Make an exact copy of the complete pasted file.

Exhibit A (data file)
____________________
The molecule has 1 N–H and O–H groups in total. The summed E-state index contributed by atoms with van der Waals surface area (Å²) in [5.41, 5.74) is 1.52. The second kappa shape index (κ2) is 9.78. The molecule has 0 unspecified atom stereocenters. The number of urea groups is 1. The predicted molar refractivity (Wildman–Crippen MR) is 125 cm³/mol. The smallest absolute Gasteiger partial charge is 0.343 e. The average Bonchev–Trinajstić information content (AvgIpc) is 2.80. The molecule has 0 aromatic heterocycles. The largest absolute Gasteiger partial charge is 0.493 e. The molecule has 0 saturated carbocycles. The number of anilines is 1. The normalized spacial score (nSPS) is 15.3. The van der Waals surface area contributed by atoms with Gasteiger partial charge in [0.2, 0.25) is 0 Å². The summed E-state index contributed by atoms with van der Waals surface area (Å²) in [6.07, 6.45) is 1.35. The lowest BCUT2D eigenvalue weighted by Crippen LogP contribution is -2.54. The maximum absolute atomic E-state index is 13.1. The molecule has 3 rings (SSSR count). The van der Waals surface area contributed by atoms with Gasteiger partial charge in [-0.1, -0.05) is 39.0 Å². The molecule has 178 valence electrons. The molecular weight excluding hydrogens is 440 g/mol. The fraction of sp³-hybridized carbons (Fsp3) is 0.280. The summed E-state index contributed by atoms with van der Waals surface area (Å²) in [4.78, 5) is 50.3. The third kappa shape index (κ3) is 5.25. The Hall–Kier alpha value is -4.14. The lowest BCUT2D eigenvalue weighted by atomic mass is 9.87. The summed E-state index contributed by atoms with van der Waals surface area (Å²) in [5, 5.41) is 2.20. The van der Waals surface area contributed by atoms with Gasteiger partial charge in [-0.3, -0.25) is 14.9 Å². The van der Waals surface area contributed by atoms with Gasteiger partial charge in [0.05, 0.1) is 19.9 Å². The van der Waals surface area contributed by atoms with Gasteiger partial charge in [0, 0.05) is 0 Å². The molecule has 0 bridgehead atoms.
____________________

The molecule has 1 N–H and O–H groups in total. The summed E-state index contributed by atoms with van der Waals surface area (Å²) in [5.41, 5.74) is 1.52. The second kappa shape index (κ2) is 9.78. The molecule has 0 unspecified atom stereocenters. The number of urea groups is 1. The predicted molar refractivity (Wildman–Crippen MR) is 125 cm³/mol. The smallest absolute Gasteiger partial charge is 0.343 e. The average Bonchev–Trinajstić information content (AvgIpc) is 2.80. The molecule has 0 aromatic heterocycles. The largest absolute Gasteiger partial charge is 0.493 e. The molecule has 0 saturated carbocycles. The number of anilines is 1. The normalized spacial score (nSPS) is 15.3. The van der Waals surface area contributed by atoms with Gasteiger partial charge in [0.2, 0.25) is 0 Å². The summed E-state index contributed by atoms with van der Waals surface area (Å²) in [6.07, 6.45) is 1.35. The lowest BCUT2D eigenvalue weighted by Crippen LogP contribution is -2.54. The maximum absolute atomic E-state index is 13.1. The molecule has 3 rings (SSSR count). The van der Waals surface area contributed by atoms with Gasteiger partial charge in [-0.1, -0.05) is 39.0 Å². The molecule has 178 valence electrons. The molecular weight excluding hydrogens is 440 g/mol. The fraction of sp³-hybridized carbons (Fsp3) is 0.280. The summed E-state index contributed by atoms with van der Waals surface area (Å²) in [4.78, 5) is 50.3. The third kappa shape index (κ3) is 5.25. The Hall–Kier alpha value is -4.14. The lowest BCUT2D eigenvalue weighted by atomic mass is 9.87. The summed E-state index contributed by atoms with van der Waals surface area (Å²) in [5, 5.41) is 2.20. The van der Waals surface area contributed by atoms with Gasteiger partial charge in [-0.3, -0.25) is 14.9 Å². The van der Waals surface area contributed by atoms with Gasteiger partial charge in [0.05, 0.1) is 19.9 Å². The van der Waals surface area contributed by atoms with Gasteiger partial charge in [0, 0.05) is 0 Å². The molecule has 0 bridgehead atoms.